Saturday, July 24, 2010

Free (Insert Name Here)! Corpus edition

Last Saturday, we ran the first Free (Insert Name Here)! post. Within three days both players who we thought should be freed (Dallas Keuchel and Arcenio Leon) had been freed. So let's move up the ladder to Corpus, before dropping back down to the short-season teams.

Koby Clemens

Is Tommy Everidge really going to be in the mix for the Astros in 2011? Doubtful. Apparently Clemens is. Clemens is 23, and won't be 24 until December, and is about a year younger than other Hooks, and almost a year younger than his Texas League competition. He's currently hitting .256 - the lowest his batting average has been since 2007 (Lexington - .252). Yet his OBP is at the highest level since his rookie 2005 year (with the exception, of course, of last year's Lancaster season). And, again, excepting 2009, his SLG (.509) is at the highest level of his career. Cause for concerns: He's hitting .306/.426/.565 at home, and .203/.310/.449 on the road, though the .250 road BABIP shows he's been unlucky.

Thanks to two mashers at NW Arkansas, his SLG is currently third in the Texas League, and he's leading the League in homers, with 22, walks (55), but also 2nd in strikeouts (112). He's second in RBIs, too, with 67.

Interestingly enough, he hits more fly balls (42.2%) than grounders (34.4%), and his BABIP on fly balls is .143. We're likely seeing the real Koby Clemens here, as opposed to last year. In 2009 his overall BABIP was .419, and that's hard to sustain. Still, pitchers are getting him to ground out more at Double-A, as in 2009, he hit grounders in 29.7% of his ABs, with 53.2% being of the fly ball variety.

All things being equal - and I mean that literally, because this next round of numbers are neutralized for park and luck - Clemens should be a .290/.403/.556 hitter this season. But he's not.

Verdict: 2009 was good for Clemens because it showed he could, in fact, hit. But anyone expecting him to repeat was in for a brutal shock. Should he come up to Triple-A? I'd like to see it, especially if he's going to be in the mix - even if just in an observatory role - in 2011. While it's likely he'll start 2011 in Round Rock, it would be nice to go ahead and give him a 150-200AB preview of what Triple-A is like. Bring him up!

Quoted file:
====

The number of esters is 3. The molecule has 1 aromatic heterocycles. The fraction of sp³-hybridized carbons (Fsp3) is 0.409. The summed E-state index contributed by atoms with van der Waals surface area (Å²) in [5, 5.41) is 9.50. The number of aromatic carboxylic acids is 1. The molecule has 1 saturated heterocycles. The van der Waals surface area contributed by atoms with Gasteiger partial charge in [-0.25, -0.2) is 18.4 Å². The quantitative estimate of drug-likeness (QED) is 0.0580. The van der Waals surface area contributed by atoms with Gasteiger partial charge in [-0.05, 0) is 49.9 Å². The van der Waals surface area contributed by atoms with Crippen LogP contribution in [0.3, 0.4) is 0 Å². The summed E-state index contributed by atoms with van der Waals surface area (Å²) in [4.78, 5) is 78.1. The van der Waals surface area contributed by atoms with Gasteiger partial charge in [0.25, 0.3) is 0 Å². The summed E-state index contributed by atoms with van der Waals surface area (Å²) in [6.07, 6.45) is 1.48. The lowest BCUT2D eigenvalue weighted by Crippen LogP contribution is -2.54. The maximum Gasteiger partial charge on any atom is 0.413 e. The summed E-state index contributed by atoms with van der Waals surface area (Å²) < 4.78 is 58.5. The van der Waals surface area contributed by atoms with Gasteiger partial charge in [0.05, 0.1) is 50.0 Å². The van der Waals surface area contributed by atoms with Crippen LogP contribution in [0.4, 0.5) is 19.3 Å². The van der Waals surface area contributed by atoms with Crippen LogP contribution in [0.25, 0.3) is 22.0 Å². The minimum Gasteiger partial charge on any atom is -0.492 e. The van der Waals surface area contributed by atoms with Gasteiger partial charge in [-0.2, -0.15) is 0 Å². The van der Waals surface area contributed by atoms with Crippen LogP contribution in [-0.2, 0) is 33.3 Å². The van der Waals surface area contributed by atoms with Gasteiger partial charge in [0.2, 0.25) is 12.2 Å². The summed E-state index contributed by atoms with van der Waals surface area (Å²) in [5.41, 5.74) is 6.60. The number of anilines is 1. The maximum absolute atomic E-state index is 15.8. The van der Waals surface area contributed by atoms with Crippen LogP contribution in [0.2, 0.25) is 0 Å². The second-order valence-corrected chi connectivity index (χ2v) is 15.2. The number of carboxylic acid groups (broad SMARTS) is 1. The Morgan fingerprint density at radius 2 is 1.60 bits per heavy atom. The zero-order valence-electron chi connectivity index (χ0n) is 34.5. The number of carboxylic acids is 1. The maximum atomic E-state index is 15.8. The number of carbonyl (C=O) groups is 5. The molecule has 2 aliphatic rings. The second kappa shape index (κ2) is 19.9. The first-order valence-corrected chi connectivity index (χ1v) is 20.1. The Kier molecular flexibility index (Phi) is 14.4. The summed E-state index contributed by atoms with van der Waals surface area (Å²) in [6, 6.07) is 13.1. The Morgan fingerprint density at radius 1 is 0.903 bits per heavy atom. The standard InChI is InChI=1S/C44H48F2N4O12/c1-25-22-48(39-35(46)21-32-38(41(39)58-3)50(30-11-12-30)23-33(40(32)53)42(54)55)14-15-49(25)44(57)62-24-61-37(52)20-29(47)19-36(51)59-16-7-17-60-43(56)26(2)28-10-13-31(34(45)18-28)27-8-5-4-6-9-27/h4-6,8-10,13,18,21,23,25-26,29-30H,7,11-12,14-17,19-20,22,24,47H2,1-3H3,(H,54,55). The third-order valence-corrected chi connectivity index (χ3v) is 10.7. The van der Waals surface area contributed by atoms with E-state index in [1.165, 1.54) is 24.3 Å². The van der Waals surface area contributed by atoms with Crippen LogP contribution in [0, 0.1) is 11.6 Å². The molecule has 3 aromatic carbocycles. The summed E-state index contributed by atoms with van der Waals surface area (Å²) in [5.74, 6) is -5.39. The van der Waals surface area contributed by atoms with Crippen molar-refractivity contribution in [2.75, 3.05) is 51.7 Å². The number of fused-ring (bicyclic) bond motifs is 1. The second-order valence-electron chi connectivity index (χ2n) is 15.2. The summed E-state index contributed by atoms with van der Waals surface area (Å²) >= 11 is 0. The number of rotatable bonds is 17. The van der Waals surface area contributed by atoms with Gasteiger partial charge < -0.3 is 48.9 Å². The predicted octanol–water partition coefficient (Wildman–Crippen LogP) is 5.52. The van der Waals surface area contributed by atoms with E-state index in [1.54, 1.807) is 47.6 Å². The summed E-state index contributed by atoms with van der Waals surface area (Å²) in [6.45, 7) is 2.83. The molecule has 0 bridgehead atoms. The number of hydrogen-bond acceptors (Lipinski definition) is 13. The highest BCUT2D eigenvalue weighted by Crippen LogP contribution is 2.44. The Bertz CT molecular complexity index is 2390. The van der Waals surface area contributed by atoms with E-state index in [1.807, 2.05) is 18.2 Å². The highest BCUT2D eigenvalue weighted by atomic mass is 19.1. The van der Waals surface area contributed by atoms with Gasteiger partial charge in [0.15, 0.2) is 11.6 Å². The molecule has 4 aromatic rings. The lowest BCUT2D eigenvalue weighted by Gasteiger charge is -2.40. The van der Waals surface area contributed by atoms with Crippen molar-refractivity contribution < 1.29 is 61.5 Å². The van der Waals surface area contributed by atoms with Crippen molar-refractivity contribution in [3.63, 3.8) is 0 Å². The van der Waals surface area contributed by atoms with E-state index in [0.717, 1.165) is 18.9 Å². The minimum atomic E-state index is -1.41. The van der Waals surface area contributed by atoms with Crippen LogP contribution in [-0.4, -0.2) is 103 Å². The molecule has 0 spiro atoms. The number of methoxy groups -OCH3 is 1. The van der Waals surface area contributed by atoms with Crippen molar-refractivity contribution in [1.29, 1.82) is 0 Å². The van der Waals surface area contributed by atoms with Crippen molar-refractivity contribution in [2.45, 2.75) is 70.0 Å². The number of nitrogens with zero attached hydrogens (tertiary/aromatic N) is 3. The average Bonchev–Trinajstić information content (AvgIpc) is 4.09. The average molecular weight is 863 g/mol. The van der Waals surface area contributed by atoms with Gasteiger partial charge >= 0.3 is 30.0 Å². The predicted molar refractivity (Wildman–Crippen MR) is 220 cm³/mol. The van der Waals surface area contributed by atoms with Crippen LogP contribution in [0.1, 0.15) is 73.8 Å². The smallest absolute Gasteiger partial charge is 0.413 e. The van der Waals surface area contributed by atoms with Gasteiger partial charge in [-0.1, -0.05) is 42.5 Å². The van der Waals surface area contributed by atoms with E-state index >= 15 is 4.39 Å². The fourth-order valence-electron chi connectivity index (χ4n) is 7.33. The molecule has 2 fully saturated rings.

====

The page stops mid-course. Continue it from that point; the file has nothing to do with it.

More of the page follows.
Jordan Lyles

Verdict: Are you kidding? Yeah, bring him up to Round Rock.

Doug Arguello

Arguello is a 25-year old LHP, and will be 26 towards the end of November. So right, there, he's about six months older than the pitching staff average, and about a year and a half older than the average age of Texas League pitching. Typically, the Hooks have the oldest pitching staff in the TL, with an average of two years older than the Rangers' TL team in Frisco.

That being said, Arguello has a groundball/flyball ratio of 2.74:1, and he's allowed 118 hits in 121IP. Walks are something of a concern, averaging a touch over three walks per nine innings (below the 3.6 BB/9 League average), leading to a 1.33 WHIP (also below League average). He's been a tad unlucky, with a combined .318 BABIP - though he's consistent (.315 BABIP vs LHB; .320 vs RHB), and he gets a ton of groundballs: 60.7%, allowing a higher rate of liners (17.2%) than flyballs (17.0%), and only 6.1% of those flyballs find their way above the yellow line.

One thing the Astros will need to watch for as he progresses is his innings pitched. He's sitting at 121IP in 2010, already 38IP higher than 2009, though he did throw 139IP and 142IP in '07 and '08, respectively. Averaging 6IP/start, as he has done this season, he has four starts remaining before he hits a career high in IPs.

Verdict: If the Astros are targeting his IPs from 2009 (if they even do that sort of thing), then he should probably take it easy over the next six weeks of the season, maybe even shutting him down. If they're looking to get him to where he could contribute as a starter, then he could feasibly get in five more starts - bringing him to around 170IP. That would allow him 200IP in 2011, and a possible move into the rotation in 2012.

Verdict: With his 3.38 FIP, he's old enough - and doing well enough in Double-A - that the Astros need to see what he can do in the upper levels. He's been a professional since 2003, bring him up.

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